Calling out the West, India has said that food grains should not go the way of the Covid-19 vaccines as it voiced concern over hoarding, discrimination and the “unjustified increase” in food prices that pose a threat to the food security of many vulnerable countries amidst the war in Ukraine.
India also stressed that its decision to restrict wheat exports will ensure it can truly respond to those most in need.
“A number of low-income societies are today confronted with the twin challenges of rising costs and difficulty in access to food grains. Even those like India, which have adequate stocks, have seen an unjustified increase in food prices. It is clear that hoarding and speculation are at work. We cannot allow this to pass unchallenged,” Minister of State for External Affairs V Muraleedharan said at United Nations on Wednesday.
Muraleedharan was speaking at the ministerial meeting on ‘Global Food Security Call to Action’ chaired by US Secretary of State Antony Blinken under the US Presidency of the UN Security Council for the month of May.
The meeting came days after India’s decision last Friday to ban wheat exports in a bid to check high prices amid a shortage of wheat due to a scorching heatwave.
The decision is aimed at controlling the retail prices of wheat and wheat flour — which have risen by an average of 14-20 per cent in the last year — and meeting the foodgrain requirement of neighbouring and vulnerable countries.
At the meeting, India called out the West and cautioned that the issue of food grains should not go the way of Covid-19 vaccines, which were purchased by the rich nations in quantities excess of what they needed, leaving the poor and less developed nations scrambling to administer even the initial doses to their people.
“It is necessary for all of us to adequately appreciate the importance of equity, affordability and accessibility when it comes to food grains.
“We have already seen to our great cost how these principles were disregarded in the case of Covid-19 vaccines. Open markets must not become an argument to perpetuate inequity and promote discrimination,” Muraleedharan said, making a strong statement.
Although India is the world’s second-biggest wheat producer, it has not previously been a major exporter as most of its crop is sold on domestic markets.
But Ukraine’s wheat exports plunged after the Russian invasion. And with droughts and floods threatening crops in other major producers, commodity traders were expecting supplies from India to make up for part of the shortfall.
Before the ban, India had aimed to ship a record 10 million tonnes of wheat this year.
The Directorate General of Foreign Trade (DGFT) had in the last week’s notification said that wheat exports will be allowed on the basis of permission granted by the central government.
At the high-level meeting, India spoke about the issue of the wheat export ban for the first time in the UN since its May 13 announcement.
Muraleedharan said the Indian government has recognised the sudden spike in global prices of wheat which put “our food security and those of our neighbours and other vulnerable countries at risk.”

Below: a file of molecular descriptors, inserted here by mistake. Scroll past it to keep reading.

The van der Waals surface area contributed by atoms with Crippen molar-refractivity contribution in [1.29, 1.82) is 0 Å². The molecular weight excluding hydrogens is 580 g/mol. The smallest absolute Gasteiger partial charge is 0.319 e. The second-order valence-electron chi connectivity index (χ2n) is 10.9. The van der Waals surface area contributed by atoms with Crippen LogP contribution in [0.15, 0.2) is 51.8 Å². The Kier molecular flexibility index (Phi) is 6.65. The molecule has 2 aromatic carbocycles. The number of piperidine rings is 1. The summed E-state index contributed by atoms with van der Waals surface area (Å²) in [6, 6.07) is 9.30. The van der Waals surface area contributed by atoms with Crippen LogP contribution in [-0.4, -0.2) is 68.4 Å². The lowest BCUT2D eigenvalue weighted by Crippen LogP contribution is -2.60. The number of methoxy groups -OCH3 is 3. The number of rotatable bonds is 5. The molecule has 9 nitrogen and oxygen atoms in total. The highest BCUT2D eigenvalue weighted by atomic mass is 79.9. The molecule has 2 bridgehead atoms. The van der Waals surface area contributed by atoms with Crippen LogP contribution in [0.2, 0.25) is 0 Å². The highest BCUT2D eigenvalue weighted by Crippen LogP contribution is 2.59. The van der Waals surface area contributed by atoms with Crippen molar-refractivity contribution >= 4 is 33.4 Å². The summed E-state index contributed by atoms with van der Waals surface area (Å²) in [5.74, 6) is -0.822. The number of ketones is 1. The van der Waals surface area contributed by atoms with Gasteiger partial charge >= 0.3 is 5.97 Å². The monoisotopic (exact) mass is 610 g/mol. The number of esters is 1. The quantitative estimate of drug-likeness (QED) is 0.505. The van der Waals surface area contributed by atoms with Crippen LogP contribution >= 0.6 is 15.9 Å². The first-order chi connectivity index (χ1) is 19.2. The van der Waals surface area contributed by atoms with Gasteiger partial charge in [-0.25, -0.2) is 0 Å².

“We are committed to ensuring that such adverse impact on food security is effectively mitigated and the vulnerable cushioned against sudden changes in the global market.
“In order to manage our own overall food security and support the needs of neighbouring and other vulnerable developing countries, we have announced some measures regarding wheat exports on May 13, 2022,” he said.
“Let me make it clear that these measures allow for export on the basis of approvals to those countries which are required to meet their food security demands. This will be done at the request of the concerned governments. Such a policy will ensure that we will truly respond to those who are most in need,” he said.
The minister emphasised that India will play its due role in advancing global food security and it will do so in a manner in which it upholds equity, displays compassion, and promotes social justice.
Ahead of Washington’s signature events on food security, US Ambassador to the UN Linda Thomas-Greenfield said, “We have seen the report of India’s decision. We’re encouraging countries not to restrict exports because we think any restrictions on exports will exacerbate the food shortages.”
“But you’ve – again, India will be one of the countries participating in our meeting at the Security Council, and we hope that they can, as they hear the concerns being raised by other countries, they would reconsider that position,” said the US ambassador to the UN.
Muraleedharan highlighted India’s “track record” of helping its partners in distress, saying that even in the middle of the Covid-19 pandemic and ongoing conflicts, India has never been found wanting.
“We have provided food aid in the form of thousands of metric tonnes of wheat, rice, pulses, and lentils to several countries, including our neighbourhood and Africa, to strengthen their food security,” he said, adding that in view of the deteriorating humanitarian situation in Afghanistan, India is donating 50,000 metric tonnes of wheat to the people of the war-torn country.
India has continued its humanitarian support for Myanmar, including a grant of 10,000 tons of rice and wheat, he said.
“We are also assisting Sri Lanka, including with food assistance, during these difficult times,” he said.
“In keeping with our ethos of Vasudhaiva Kutumbakam, (the world is one family) and our ‘Neighbourhood First’ policy, we will continue to assist our neighbours, in their hour of need, and stand by them, always,” he said.
India underlined that the global impact of the Covid-19 pandemic and ongoing conflicts, including in Ukraine, has impacted the lives of ordinary people adversely, particularly in the developing countries, with spiralling energy and commodity prices and disruptions in global logistical supply chains.
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